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Curlew North America Review

Album. Released 18 October 2002.  

BBC Review

Seminal New York art rock outfit featuring Fred Frith, reissued from a 1985 rarity.

John Eyles 2002

Readers of a certain age may recall the family trees that Pete Frame crafted for Zigzag magazine. Complete with copious notes and meticulous graphics, they charted the careers of members of a particular band, before, during and after their tenure in the band, revealing surprising links and creating an unexpected network. Curlew must have a great family tree. Through their twenty-year history, leader George Cartwright has been the only ever-present, but the band has included many illustrious members including the late Tom Cora, Nicky Skopelitis, Fred Frith, and Bill Laswell, who between them would provide a few links to elsewhere.

This CD is a reissue of Curlew's second album recorded in 1985, a period when Curlew were one of the bands helping to define the NYC "downtown scene" & "Knitting Factory Sound". The album was only ever released in Germany (in 1986), thus ensuring it both obscurity and cult status. This CD version appends half an hour of live material from 1984 to the original studio-recorded album, largely consisting of versions of the studio material.

The studio line-up here (always important to know with Curlew!) is Cartwright on alto & tenor saxes, Cora on cello, Mark Howell on guitar, Frith on bass, guitar & violin, Rick Brown and J. Pippin Barnett on drums. The album bears many of the trademarks that have remained constant in Curlew's music through the changes of personnel and instrumentation, not least a wilful eclecticism coupled with a willingness to blur boundaries, mixing elements of rock, jazz, and funk. The opener, "Ray" is typically impossible to pigeonhole, combining a syncopated rhythm and a strongly melodic violin riff with free blowing sax and rock guitar. A suitable reference point for such a combination of disparate elements is the original Mothers of Invention, but where Ian Underwood's sax leaned towards Dolphy, George Cartwright unmistakably displays the influence of Ornette Coleman.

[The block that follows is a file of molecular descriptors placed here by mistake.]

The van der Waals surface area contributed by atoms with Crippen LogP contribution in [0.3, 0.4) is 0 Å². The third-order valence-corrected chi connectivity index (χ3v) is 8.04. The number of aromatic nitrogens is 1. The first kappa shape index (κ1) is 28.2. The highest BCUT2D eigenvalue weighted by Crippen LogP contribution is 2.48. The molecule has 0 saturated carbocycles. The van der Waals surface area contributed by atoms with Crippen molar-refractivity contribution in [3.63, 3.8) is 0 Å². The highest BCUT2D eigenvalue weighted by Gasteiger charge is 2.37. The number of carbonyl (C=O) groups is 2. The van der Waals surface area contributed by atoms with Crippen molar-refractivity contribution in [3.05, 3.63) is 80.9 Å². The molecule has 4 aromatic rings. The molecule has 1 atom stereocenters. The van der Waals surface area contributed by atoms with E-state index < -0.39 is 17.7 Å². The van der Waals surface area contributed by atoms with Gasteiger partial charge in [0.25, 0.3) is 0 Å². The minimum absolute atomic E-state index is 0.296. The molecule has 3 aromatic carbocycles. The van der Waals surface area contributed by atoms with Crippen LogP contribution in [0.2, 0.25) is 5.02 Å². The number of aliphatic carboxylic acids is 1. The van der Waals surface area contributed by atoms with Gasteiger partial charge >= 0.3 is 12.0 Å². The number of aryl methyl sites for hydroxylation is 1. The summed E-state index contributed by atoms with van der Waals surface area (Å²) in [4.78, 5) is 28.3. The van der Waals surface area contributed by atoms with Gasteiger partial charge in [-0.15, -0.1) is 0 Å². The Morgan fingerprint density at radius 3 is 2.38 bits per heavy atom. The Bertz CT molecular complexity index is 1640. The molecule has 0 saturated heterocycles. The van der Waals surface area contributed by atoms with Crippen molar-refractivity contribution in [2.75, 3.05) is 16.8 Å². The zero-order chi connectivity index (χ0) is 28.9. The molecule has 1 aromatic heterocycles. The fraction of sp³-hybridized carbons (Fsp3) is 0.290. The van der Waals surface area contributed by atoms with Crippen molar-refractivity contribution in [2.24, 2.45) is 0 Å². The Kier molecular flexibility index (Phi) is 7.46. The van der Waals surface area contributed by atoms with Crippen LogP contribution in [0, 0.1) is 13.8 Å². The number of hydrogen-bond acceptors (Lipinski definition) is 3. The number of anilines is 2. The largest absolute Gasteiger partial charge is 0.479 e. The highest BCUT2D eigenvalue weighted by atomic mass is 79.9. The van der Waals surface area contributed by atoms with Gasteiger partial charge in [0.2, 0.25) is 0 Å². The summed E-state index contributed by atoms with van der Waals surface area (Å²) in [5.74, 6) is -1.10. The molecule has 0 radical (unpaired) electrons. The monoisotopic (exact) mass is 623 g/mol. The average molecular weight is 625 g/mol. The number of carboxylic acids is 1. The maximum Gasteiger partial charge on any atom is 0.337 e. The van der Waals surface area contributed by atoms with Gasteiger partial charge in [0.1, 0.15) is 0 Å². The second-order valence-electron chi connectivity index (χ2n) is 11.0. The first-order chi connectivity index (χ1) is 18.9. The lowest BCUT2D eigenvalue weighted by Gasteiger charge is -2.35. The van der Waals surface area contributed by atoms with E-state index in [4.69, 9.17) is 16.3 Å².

However, from album to album, it is the differences rather than the similarities that best define Curlew. Here, the inclusion of violin (from Frith and from guest player Polly Bradfield) most colours the soundscape, notably on the two-part track "Agitar/The Victim" on which Frith lets rip. Eclecticism will always win out on a Curlew album, though; amid everything else, an atmospheric version of J. B. Lenoir's "Feelin' Good", complete with delta-swamped vocals from Cartwright, all but steals the show.

By contrast, the live versions of the material (with a different line-up - minus Frith but adding Skopelitis) are coarser, more populist and rockier. They display many of the defining characteristics of Curlew music of this period, notably a penchant for riffs. It sounds like this was a good night to see the band live. But when set alongside the more refined studio material, the live versions suffer by comparison. Curlew completists will love to have it (but how many of those do you know?) This is not the place to start exploring Curlew, but it is worth investigating if you already know what to expect.

Like This? Try These:
Fred Frith - Gravity
John Zorn - Cobra

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